We meet Kellor after college, having become consumed with the need to learn the Chinese language and live in China. What she can’t seem to get her hands around is why. “All I knew was — I was filled with an intense longing and sorrow. Sorrow for the magnitude of suffering in the world, in China and Tibet, and within myself. Sorrow which I felt so clearly, but couldn’t understand why I felt so deep.”
There are clues. First among them, a general sense of opacity in her relationship with her mother, who immigrated from China as a girl, married a white man, and had two daughters. Also, there is this: “[N]or had anyone ever talked to me about what it was like to grow up multiracial — neither white nor fully Chinese, nor yet invited into a wider inclusivity as a person of color. Instead, everywhere I went, even at family reunions, I was simply reminded of my difference.”
Once in China, Kellor is immediately confronted with the grim realities of her limited language skills, widespread pollution, and her despair at a government that covered up the atrocities at Tiananmen Square. Just as she longs for deeper connections with others, she finds herself shutting down.
The same China where I witnessed a crowd in Chengdu pointing and laughing at the scene of a traffic accident, or where I watched a policeman kick over an illegal vendor’s cart full of apples and encourage bystanders to help themselves from the ground. The same China that is bent on getting rich and forgetting the past, watching out for one’s self at the expense of all others.
Kellor’s self-doubt is universally relatable, for who among us hasn’t yearned for faraway adventures only to arrive in a promised land and have our resolve immediately tested? “Maybe I’m too sensitive to live here for long, too permeable, too weak,” Kellor writes. “If there is an inner peace that I can cultivate wherever I am, I have not yet figured out how. I still have so much to learn about how to take care of myself. How to trust in what my body tells me I need.”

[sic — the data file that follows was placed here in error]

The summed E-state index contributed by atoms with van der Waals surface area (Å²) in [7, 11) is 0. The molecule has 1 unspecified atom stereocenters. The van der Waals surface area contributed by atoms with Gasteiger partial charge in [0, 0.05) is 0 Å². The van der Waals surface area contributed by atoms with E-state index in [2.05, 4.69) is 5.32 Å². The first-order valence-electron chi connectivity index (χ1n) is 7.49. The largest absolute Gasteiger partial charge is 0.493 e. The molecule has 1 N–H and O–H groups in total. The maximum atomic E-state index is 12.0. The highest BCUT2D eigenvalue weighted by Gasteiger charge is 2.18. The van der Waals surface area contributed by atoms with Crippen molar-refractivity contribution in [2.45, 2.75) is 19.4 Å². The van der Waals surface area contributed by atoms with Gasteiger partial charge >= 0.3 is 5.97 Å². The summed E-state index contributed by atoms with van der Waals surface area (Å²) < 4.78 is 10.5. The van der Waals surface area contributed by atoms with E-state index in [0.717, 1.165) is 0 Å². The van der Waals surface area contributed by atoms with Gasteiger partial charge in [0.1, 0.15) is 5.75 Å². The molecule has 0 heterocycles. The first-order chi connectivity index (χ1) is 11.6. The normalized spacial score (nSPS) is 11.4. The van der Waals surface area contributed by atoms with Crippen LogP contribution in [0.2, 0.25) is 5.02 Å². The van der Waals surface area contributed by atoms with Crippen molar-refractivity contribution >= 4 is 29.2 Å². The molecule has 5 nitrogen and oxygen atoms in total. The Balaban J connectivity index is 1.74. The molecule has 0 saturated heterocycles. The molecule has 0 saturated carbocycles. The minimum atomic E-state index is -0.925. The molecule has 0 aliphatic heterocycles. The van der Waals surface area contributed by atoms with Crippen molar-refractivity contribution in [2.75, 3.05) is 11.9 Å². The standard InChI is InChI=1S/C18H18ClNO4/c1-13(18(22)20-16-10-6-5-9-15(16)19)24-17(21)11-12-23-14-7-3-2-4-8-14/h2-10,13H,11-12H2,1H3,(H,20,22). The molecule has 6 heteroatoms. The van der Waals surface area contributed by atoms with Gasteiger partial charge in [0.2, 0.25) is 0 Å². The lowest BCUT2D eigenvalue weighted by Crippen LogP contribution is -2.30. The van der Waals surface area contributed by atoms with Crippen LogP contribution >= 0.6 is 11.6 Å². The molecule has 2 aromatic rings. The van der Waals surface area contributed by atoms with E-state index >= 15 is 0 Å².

Which brings us to what’s most admirable about this memoir, and why Heart Radical is a timely read: its insistence on rejecting the same old, tired answers for complex questions that deserve more serious excavation. Kellor refuses to settle for uninterrogated expectations from parents and the culture. Which culture? Take your pick. American, Chinese, immigrant, religious, trauma, youth, academic. And then there’s my favorite aspect of this character’s journey. Like the best literary heroines, Heart Radical’s protagonist declines again and again with each new turn of the story to be subsumed by the men she meets in her travels. Even in the confusion and darkness that guides much of her odyssey, this self-professed quiet, heteronormative good girl nevertheless listens until she can hear her body and mind. To do so, she leans on her senses, on art, literature, dance, meditation, and mostly language. This writer digs until she finds and exposes that deeply human hum.